PFW: So Kate…can I call you Kate? Or do you prefer Queen of the Twist? It didn’t require too much digging to reach the conclusion that your business, Chocolate Twist, is all about enjoying the sweeter side things, not taking life (or candy) too seriously, and taking a fun approach towards your business. You mentioned that fans of your products receive the title of Twistheads (I for one have been a Twisthead for months and didn’t even realize I was given such a title!) Aside from raking in new Twistheads by way of your tasty confections, what do you hope to accomplish through Chocolate Twist?
CT: At the end of the day (usually a 12 hour day), after we've created tasty, approachable and fun candy; after we've modestly donated to our charities of choice; after we've patted ourselves on our backs for a job well done, I hope to be an example of perseverance, determination and bravery for young girls and women who may be going through a tough time. Shortly after I opened Chocolate Twist I found myself suddenly going through a divorce and living as a single mom with two pre-teen children. I knew I had a choice to lay down and let my challenging life overtake me or to get up, get moving and turn Chocolate Twist into something I was proud of. It was that or take a desk job and cooks don't usually do well at desk jobs. I had an endless stream of support from my family and friends but I was the only person who could make Chocolate Twist a success. I hope my story inspires other women to get up, get moving and do something of which they are fulfilled, challenged, excited and proud. We're all about Girl Power at Chocolate Twist. However, more important than anything I do at work all day, more important that all the talent, time and treasure I donate to my charities of choice, more important than being a role model for other young women, the most important thing that I can do with Chocolate Twist is provide for my own two children, teach them that life is not always easy but doesn't need to be impossible, that they can count on me but they should count on themselves first, and that when all is said and done, a well placed candy bar can do wonders.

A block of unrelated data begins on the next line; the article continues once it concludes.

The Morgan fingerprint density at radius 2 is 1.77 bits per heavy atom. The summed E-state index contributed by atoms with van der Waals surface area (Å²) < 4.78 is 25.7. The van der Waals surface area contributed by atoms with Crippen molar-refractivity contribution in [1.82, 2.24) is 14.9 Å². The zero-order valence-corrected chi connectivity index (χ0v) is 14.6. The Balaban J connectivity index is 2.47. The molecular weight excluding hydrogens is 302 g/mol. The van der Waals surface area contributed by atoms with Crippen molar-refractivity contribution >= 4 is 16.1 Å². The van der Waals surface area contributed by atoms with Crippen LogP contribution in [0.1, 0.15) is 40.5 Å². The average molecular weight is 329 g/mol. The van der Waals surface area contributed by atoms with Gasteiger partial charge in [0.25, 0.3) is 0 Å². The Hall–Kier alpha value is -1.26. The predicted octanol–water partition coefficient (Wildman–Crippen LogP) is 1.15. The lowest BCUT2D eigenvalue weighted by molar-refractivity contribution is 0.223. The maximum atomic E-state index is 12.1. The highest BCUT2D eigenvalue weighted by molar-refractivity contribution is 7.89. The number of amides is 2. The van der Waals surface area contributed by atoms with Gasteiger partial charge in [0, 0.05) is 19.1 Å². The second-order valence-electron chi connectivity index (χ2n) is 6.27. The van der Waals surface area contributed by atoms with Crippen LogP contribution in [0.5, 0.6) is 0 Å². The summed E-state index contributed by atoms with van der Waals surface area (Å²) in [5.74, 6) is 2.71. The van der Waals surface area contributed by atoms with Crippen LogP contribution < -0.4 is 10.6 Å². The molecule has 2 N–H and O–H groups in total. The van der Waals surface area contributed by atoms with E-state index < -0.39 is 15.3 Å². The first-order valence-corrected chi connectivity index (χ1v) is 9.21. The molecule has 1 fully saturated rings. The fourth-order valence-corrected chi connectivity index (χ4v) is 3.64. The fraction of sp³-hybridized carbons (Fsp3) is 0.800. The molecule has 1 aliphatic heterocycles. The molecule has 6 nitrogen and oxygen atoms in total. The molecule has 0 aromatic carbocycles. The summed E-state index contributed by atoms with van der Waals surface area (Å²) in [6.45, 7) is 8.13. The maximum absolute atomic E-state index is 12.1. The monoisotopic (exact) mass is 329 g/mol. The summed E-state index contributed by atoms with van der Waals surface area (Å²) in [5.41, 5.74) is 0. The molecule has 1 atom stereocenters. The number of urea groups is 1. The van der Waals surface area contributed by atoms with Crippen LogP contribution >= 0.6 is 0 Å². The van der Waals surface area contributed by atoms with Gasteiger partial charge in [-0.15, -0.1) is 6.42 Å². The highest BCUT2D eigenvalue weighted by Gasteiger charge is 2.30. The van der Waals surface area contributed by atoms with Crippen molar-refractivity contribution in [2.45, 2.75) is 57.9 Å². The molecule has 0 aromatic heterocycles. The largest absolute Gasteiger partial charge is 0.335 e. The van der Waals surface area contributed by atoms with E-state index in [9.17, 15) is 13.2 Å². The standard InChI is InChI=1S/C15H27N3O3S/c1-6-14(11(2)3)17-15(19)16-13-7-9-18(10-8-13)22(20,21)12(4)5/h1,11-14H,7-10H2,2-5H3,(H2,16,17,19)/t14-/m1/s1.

PFW: Before founding Chocolate Twist back in 2009 you had received your Baking and Pastry Certificate right here in Chicago through Kendall College…was candy making and the meticulous art form of working with sugar and chocolate something you had a lot of prior experience with before Kendall?
CT: Before my time at Kendall College the only kind of candy experience I had was power eating it on Halloween and then stashing the remaining bits and pieces under my pillow. I have a mouth full of cavities to prove it. It was a Chocolate class at Kendall that inspired my love for creating confections. The chef instructor was so visibly moved by chocolate and the simple power that chocolate has that made me think twice about it's magic. However, it wasn't until I was working with the late, great Chef John Mega and Chef Bill Kim that I learned the art of making truffles and caramels. We all worked together at a caterer for about a year - in that time I probably made 10,000 chocolate truffles and 5000 caramels. At the end of my stint with that team of chefs I could make truffles and caramels with my eyes closed. The rest of the confections I create comes from trial and error. We make a lot of candy in the Twisted Kitchen - most of it is spot on - some of it is a huge fail. But each fail informs the next success.